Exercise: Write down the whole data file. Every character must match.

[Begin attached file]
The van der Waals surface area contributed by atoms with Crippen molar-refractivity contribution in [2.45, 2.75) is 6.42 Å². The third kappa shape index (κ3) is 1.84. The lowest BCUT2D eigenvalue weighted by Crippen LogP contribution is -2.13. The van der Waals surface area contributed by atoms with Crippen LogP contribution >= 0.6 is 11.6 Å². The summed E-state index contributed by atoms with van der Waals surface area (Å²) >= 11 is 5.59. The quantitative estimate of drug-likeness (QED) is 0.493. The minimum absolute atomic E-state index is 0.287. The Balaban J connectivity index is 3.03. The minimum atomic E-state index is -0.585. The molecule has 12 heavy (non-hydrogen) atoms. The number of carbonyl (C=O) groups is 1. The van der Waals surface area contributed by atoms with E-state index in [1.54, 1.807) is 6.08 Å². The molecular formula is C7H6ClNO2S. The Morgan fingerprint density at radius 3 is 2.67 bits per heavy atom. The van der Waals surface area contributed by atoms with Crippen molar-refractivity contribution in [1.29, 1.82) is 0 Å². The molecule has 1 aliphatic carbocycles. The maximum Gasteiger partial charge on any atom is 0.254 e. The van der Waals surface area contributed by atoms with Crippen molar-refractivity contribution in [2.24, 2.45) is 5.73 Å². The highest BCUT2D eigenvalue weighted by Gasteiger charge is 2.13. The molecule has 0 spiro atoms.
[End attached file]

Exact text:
The van der Waals surface area contributed by atoms with Crippen molar-refractivity contribution in [2.45, 2.75) is 6.42 Å². The third kappa shape index (κ3) is 1.84. The lowest BCUT2D eigenvalue weighted by Crippen LogP contribution is -2.13. The van der Waals surface area contributed by atoms with Crippen LogP contribution >= 0.6 is 11.6 Å². The summed E-state index contributed by atoms with van der Waals surface area (Å²) >= 11 is 5.59. The quantitative estimate of drug-likeness (QED) is 0.493. The minimum absolute atomic E-state index is 0.287. The Balaban J connectivity index is 3.03. The minimum atomic E-state index is -0.585. The molecule has 12 heavy (non-hydrogen) atoms. The number of carbonyl (C=O) groups is 1. The van der Waals surface area contributed by atoms with E-state index in [1.54, 1.807) is 6.08 Å². The molecular formula is C7H6ClNO2S. The Morgan fingerprint density at radius 3 is 2.67 bits per heavy atom. The van der Waals surface area contributed by atoms with Crippen molar-refractivity contribution in [1.29, 1.82) is 0 Å². The molecule has 1 aliphatic carbocycles. The maximum Gasteiger partial charge on any atom is 0.254 e. The van der Waals surface area contributed by atoms with Crippen molar-refractivity contribution in [2.24, 2.45) is 5.73 Å². The highest BCUT2D eigenvalue weighted by Gasteiger charge is 2.13. The molecule has 0 spiro atoms.